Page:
Newsom slams Blackburn for voting against gun control bill in wake of Nashville shooting

California Gov. Gavin Newsom slammed Tennessee Sen. Marsha Blackburn on Twitter Monday night for voting against gun safety laws and accepting over $1 million in donations from the NRA over her career after the senator tweeted she was “ready to assist” in the wake of the deadly elementary school shooting in Nashville.

Blackburn, a Republican, tweeted on Monday, “Chuck & I are heartbroken to hear about the shooting at Covenant School in Nashville. My office is in contact with federal, state, & local officials, & we stand ready to assist. Thank you to the first responders working on site. Please join us in prayer for those affected.”

Later that night, Newsom responded with, “You received $1,306,130 in donations from the NRA. You voted against the most recent bipartisan gun package in June. If you’re so ‘ready to assist’ — start by doing your job and passing commonsense gun laws that will help prevent tragedies like the one today.”

Newsom’s tweet is part of a broader push by Democrats nationwide to pass gun safety legislation. Senate Majority Whip Dick Durbin (D-Ill.) called for legislative action on the Senate floor in response to the Nashville shooting Monday, and President Joe Biden revived his push for a ban on federal assault weapons.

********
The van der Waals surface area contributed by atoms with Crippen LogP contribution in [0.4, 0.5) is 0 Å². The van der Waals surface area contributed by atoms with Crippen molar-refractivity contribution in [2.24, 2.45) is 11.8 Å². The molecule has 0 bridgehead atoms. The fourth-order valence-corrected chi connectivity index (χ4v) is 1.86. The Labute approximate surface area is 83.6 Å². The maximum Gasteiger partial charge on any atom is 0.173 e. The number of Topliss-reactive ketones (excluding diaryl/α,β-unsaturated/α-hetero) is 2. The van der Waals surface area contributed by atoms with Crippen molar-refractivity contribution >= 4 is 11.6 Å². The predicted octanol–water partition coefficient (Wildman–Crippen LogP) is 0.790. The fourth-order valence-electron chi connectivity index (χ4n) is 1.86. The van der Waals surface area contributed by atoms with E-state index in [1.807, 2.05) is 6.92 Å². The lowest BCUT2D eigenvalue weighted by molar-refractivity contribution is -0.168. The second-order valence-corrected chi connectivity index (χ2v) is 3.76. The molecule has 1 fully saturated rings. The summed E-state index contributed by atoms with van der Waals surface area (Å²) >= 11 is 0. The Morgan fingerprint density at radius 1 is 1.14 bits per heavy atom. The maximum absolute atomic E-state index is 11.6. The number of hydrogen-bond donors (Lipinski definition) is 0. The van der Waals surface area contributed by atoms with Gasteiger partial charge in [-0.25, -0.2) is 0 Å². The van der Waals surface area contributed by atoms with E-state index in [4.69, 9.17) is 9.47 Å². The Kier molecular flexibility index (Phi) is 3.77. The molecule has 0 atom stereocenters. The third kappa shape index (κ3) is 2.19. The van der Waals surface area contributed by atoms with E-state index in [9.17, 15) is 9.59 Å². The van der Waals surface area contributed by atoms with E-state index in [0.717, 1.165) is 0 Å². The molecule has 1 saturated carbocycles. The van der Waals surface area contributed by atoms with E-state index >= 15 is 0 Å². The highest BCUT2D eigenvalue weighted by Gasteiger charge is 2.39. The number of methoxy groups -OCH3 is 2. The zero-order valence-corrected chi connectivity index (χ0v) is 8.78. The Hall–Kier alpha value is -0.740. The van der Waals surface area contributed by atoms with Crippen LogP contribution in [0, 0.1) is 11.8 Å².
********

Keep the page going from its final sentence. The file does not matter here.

Blackburn voted against the passage of the Bipartisan Safer Communities Act in June, stating that the gun control bill “would erode Americans’ constitutional right to bear arms.” The measure provides grants for states to implement so-called red flag laws, which allow for the temporary confiscation of firearms from individuals who are deemed threats to themselves or others, as well as other crisis intervention programs.

In January, Newsom denounced Republicans’ inaction on gun control and called for federal action after two mass shootings in California left 19 people dead within days. Last month, Newsom announced new gun safety legislation that would strengthen the state’s restrictions on who can carry a firearm in public.

Three adults and three children were confirmed dead following a mass shooting Monday morning at The Covenant School, a private Christian school in Nashville.

The 28-year-old suspect, Audrey Hale, was killed in an altercation with police. The woman had two “assault-style” weapons and a handgun, police said.

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